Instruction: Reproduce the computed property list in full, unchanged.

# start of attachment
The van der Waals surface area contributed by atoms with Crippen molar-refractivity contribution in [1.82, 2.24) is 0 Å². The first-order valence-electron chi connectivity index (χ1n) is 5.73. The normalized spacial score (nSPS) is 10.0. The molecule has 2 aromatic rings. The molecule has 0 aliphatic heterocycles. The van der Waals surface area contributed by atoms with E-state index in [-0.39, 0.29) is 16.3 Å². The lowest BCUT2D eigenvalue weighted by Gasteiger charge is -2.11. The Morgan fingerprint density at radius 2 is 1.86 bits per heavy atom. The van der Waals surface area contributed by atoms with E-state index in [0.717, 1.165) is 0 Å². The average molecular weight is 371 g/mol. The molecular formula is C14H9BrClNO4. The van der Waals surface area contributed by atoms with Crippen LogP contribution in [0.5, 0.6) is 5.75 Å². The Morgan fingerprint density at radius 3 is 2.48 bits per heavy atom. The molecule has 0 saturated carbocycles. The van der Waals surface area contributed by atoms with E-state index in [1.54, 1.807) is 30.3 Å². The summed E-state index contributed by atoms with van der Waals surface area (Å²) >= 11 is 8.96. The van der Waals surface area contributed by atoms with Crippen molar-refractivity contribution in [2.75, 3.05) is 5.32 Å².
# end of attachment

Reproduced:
The van der Waals surface area contributed by atoms with Crippen molar-refractivity contribution in [1.82, 2.24) is 0 Å². The first-order valence-electron chi connectivity index (χ1n) is 5.73. The normalized spacial score (nSPS) is 10.0. The molecule has 2 aromatic rings. The molecule has 0 aliphatic heterocycles. The van der Waals surface area contributed by atoms with E-state index in [-0.39, 0.29) is 16.3 Å². The lowest BCUT2D eigenvalue weighted by Gasteiger charge is -2.11. The Morgan fingerprint density at radius 2 is 1.86 bits per heavy atom. The van der Waals surface area contributed by atoms with E-state index in [0.717, 1.165) is 0 Å². The average molecular weight is 371 g/mol. The molecular formula is C14H9BrClNO4. The van der Waals surface area contributed by atoms with Crippen LogP contribution in [0.5, 0.6) is 5.75 Å². The Morgan fingerprint density at radius 3 is 2.48 bits per heavy atom. The molecule has 0 saturated carbocycles. The van der Waals surface area contributed by atoms with E-state index in [1.54, 1.807) is 30.3 Å². The summed E-state index contributed by atoms with van der Waals surface area (Å²) >= 11 is 8.96. The van der Waals surface area contributed by atoms with Crippen molar-refractivity contribution in [2.75, 3.05) is 5.32 Å².